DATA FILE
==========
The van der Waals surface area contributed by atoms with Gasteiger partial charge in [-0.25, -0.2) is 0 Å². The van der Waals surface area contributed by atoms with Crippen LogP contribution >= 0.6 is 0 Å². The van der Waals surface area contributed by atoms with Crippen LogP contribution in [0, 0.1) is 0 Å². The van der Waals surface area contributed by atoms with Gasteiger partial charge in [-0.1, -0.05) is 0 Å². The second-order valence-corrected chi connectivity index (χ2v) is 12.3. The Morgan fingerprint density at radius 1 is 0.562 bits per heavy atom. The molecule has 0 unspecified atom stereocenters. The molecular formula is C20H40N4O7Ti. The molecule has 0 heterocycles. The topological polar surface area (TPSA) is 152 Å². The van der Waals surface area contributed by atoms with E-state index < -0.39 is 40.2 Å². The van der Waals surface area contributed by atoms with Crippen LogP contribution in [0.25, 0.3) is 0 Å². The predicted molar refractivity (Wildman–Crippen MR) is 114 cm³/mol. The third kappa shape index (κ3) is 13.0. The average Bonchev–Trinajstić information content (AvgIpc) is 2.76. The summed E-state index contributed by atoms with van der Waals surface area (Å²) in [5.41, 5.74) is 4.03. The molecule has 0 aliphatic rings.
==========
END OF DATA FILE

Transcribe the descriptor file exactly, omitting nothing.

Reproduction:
The van der Waals surface area contributed by atoms with Gasteiger partial charge in [-0.25, -0.2) is 0 Å². The van der Waals surface area contributed by atoms with Crippen LogP contribution >= 0.6 is 0 Å². The van der Waals surface area contributed by atoms with Crippen LogP contribution in [0, 0.1) is 0 Å². The van der Waals surface area contributed by atoms with Gasteiger partial charge in [-0.1, -0.05) is 0 Å². The second-order valence-corrected chi connectivity index (χ2v) is 12.3. The Morgan fingerprint density at radius 1 is 0.562 bits per heavy atom. The molecule has 0 unspecified atom stereocenters. The molecular formula is C20H40N4O7Ti. The molecule has 0 heterocycles. The topological polar surface area (TPSA) is 152 Å². The van der Waals surface area contributed by atoms with E-state index < -0.39 is 40.2 Å². The van der Waals surface area contributed by atoms with Crippen LogP contribution in [0.25, 0.3) is 0 Å². The predicted molar refractivity (Wildman–Crippen MR) is 114 cm³/mol. The third kappa shape index (κ3) is 13.0. The average Bonchev–Trinajstić information content (AvgIpc) is 2.76. The summed E-state index contributed by atoms with van der Waals surface area (Å²) in [5.41, 5.74) is 4.03. The molecule has 0 aliphatic rings.